June 19, 2009 - 7:59 PM
EDINBURG — The Rio Grande Valley's cities were sending mixed messages.
As much as they said they wanted to be considered one region, too many officials don't know what other cities really have to offer, said Don Schjeldahl, an economic development consultant hired in part to grade the Valley's new regional marketing efforts.
Schjeldahl, one of a team of consultants who spent two weeks touring the Valley for the Rio South Texas Economic Council, said the marketing efforts from the individual cities detracts from the regional effort.
"They're still not telling the story well of what this region has to offer," Schjeldahl said. "It doesn't fit into the big picture."
The big picture is what Schjeldahl, a vice president for Cleveland-based Austin Consulting, and two other consulting firms are working to frame.
The groups toured Valley sites that could be a fit for expanding industries - including an advanced manufacturer who is looking at the region as a potential site - as part of an overview of its economic development efforts.
The tours were one of the first events for the Rio South Texas Economic Council, an alliance of local governments in all four Valley counties that was formed last year with the intent of expanding economic development through a regional approach.
The consultants were hired to compile marketing strategies for the area, a list of business and industry targets on which the Valley should focus and an assessment of the area's image among target industries.
Schjeldahl, who said site consultants such as himself go to places looking for reasons to eliminate them, said they were asked to be brutally honest on the area's weaknesses.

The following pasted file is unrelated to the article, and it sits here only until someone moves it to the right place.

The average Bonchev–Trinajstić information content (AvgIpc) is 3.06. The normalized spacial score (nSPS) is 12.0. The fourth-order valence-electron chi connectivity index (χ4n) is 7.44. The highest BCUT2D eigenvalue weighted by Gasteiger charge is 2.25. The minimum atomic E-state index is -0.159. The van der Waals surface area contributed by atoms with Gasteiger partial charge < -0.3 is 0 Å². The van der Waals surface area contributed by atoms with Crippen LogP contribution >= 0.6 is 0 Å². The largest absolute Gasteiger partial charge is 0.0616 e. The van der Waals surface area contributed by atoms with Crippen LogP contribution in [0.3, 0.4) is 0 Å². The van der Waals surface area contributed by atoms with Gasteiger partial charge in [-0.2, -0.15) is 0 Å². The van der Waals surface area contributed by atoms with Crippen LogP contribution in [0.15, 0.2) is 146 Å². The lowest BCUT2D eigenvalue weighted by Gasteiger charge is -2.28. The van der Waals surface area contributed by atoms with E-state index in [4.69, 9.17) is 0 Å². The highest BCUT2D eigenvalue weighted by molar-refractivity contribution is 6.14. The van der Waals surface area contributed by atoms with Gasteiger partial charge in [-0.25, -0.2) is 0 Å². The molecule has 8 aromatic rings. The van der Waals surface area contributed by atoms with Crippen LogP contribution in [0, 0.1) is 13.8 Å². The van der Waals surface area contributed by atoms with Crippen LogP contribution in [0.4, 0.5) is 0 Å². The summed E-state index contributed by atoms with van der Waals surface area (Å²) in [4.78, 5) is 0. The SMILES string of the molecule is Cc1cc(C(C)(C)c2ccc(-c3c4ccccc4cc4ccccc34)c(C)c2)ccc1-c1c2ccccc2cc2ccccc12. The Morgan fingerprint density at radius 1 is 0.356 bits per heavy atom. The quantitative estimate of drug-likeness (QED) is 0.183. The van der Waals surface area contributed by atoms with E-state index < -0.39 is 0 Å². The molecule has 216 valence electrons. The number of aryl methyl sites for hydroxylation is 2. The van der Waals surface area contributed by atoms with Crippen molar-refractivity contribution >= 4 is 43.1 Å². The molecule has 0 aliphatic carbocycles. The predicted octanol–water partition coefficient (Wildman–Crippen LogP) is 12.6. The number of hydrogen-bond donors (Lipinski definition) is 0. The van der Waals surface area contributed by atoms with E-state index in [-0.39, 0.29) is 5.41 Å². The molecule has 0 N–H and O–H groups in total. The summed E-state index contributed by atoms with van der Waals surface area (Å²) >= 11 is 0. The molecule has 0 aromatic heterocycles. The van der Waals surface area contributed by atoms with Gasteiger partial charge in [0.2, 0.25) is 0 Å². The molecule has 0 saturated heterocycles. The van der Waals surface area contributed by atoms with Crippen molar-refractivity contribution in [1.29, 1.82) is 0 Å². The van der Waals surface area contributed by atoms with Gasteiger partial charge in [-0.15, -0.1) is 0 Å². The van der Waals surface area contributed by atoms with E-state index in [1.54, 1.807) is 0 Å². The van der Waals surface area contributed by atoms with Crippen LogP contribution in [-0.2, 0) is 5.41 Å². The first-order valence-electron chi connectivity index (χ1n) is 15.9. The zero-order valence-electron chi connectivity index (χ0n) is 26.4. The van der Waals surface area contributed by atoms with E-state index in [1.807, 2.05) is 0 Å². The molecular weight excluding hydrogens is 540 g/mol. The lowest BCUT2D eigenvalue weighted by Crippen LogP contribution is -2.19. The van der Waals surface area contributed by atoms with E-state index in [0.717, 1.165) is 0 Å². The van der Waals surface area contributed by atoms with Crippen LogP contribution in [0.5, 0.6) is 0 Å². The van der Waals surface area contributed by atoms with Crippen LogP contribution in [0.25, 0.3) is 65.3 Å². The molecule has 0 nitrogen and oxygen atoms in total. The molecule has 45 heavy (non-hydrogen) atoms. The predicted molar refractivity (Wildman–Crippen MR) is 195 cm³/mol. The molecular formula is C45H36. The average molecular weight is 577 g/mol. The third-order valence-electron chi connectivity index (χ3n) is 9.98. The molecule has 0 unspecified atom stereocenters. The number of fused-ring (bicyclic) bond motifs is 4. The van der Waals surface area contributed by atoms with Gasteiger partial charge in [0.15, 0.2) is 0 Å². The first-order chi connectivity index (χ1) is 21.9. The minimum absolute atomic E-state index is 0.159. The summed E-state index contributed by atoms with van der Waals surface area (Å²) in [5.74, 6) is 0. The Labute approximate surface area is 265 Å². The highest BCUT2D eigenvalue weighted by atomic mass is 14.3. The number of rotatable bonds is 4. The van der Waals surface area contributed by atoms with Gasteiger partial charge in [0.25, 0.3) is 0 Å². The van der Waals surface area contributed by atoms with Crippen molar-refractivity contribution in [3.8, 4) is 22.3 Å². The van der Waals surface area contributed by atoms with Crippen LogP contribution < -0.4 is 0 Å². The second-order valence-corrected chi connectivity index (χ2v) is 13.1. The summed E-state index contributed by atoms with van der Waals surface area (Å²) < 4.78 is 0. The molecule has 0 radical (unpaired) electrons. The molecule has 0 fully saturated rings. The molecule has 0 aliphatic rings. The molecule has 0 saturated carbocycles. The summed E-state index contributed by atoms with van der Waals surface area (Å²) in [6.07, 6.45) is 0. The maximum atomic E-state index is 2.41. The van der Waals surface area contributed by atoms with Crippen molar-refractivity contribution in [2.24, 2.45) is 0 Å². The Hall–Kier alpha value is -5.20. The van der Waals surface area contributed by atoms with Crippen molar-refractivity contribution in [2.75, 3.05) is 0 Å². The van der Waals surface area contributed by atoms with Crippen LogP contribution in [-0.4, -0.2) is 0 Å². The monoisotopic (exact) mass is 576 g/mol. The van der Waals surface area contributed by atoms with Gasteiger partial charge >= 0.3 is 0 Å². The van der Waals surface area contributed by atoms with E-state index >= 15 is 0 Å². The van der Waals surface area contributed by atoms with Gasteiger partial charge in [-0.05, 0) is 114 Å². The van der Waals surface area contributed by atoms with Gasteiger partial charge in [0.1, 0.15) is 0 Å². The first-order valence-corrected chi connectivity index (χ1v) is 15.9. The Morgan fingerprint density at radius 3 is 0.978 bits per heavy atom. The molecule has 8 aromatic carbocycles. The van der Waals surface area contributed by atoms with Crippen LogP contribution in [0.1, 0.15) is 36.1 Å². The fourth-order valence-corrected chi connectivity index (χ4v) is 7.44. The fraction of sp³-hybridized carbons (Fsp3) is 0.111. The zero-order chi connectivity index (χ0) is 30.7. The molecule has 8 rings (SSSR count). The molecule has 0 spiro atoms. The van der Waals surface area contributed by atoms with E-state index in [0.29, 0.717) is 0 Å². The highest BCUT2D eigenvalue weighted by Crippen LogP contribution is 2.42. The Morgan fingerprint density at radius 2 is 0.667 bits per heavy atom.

They found their fair share of weaknesses. There is no master map of the Valley that shows potential sites, its transportation system is inadequate and its statistics and demographics change depending on whom you ask.
But Schjeldahl said the Valley is poised to pull in emerging industries such as manufacturing for medical products and renewable energy if it finds a right way to market itself.
Taken alone, the Valley's cities don't have clout to woo top companies, said Steve Alhenius, president of the McAllen Chamber of Commerce. Taken together and with neighboring cities just across the border in Mexico, the region would be the 14th largest in the United States.
Hidalgo County Judge J.D. Salinas said finding a right way to sell a complex area as "one place with one voice" will help the Valley compete for economic development against others in the state, country and world.
"We're in a great position to compete if we can get our message together," Salinas said. "We need to get on the same page and market the area as a region."
Jared Janes covers Hidalgo County government, Edinburg and general assignments for The Monitor. He can be reached at (956) 683-4424.